Less than an hour after the United States Senate confirmed Judge Ketanji Brown Jackson as the first Black woman to serve as an associate justice of the Supreme Court, Senator Lindsey Graham (R-South Carolina) authored a tweet explaining why he voted in the negative.
"My 'no' vote was based upon Judge Jackson's record of judicial activism, flawed sentencing methodology regarding child pornography cases, and a belief that she will not be deterred by the plain meaning of the law when it comes to liberal causes," wrote on Thursday afternoon.
Upon her nomination by President Joe Biden in February to replace retiring Associate Justice Stephen Breyer, Jackson faced multiple rounds of grilling by Senate Republicans, including Graham, who stormed out of one hearing because he was displeased with Jackson's responses.
The GOP's lines of questioning had, for the most part, little to do with her unprecedented qualifications to sit on the nation's highest bench. Instead, GOP lawmakers nitpicked her record as an appellate court judge and defense attorney and put her perceived political affiliations under a microscope with an exceptionally partisan – and racially sculpted – lens.
Graham, however, made no qualms about his opposition to Jackson's nomination. Last week, he admitted that if Republicans had control of the Senate, Jackson would never even have gotten a hearing.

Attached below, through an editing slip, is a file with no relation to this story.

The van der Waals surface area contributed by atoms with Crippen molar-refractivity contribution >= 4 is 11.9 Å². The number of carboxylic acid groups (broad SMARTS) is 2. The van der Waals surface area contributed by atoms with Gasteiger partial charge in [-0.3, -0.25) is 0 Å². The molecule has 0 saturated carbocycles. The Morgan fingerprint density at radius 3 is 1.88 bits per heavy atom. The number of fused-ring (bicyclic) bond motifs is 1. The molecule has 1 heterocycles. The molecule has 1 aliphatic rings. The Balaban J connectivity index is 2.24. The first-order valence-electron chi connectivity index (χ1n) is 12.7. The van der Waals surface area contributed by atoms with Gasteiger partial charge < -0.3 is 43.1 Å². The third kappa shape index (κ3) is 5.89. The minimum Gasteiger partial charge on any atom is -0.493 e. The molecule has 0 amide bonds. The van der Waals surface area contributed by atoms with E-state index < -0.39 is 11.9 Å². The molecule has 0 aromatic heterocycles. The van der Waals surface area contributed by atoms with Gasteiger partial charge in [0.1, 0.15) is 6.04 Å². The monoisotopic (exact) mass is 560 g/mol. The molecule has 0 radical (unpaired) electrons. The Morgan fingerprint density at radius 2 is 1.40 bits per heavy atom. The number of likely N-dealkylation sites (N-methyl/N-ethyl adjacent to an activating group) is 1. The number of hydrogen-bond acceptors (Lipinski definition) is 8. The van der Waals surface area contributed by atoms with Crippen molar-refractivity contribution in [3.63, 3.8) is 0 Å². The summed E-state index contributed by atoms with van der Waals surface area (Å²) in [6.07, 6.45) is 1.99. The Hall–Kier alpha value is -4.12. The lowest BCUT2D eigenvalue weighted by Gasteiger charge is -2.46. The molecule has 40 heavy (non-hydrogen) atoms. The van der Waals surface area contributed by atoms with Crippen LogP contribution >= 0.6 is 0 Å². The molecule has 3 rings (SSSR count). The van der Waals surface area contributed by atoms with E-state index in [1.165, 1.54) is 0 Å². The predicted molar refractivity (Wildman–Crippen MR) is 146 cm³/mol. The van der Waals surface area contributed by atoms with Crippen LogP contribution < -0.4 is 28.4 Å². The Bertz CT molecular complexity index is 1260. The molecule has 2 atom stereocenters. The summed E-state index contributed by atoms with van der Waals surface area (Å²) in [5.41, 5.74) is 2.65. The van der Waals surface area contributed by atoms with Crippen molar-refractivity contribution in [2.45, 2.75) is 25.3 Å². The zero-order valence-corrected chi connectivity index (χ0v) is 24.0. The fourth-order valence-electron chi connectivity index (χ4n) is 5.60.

"If we get back the Senate, and we're in charge of this body, and there's judicial openings, we will talk to our colleagues on the other side," Graham said during a Judiciary Committee hearing. "But if we were in charge, she would not have been before this Committee."
He added that "you would've had somebody more moderate than this" if there were a Republican in the Oval Office.
That, as the public collectively witnessed under former President Donald Trump, is completely untrue.
Trump's three nominees – including his first whom the Senate stole from his predecessor, Barack Obama – were primarily selected by Trump because of their opposition to abortion (this was one of his campaign promises in 2016). None of them had anywhere near Jackson's qualifications and experience. But the Republican-dominated Senate confirmed Neil Gorsuch, Brett Kavanaugh, and Amy Coney Barrett – all of whom had associations with and the backing of extreme right-wing organizations – to the Supreme Court anyway.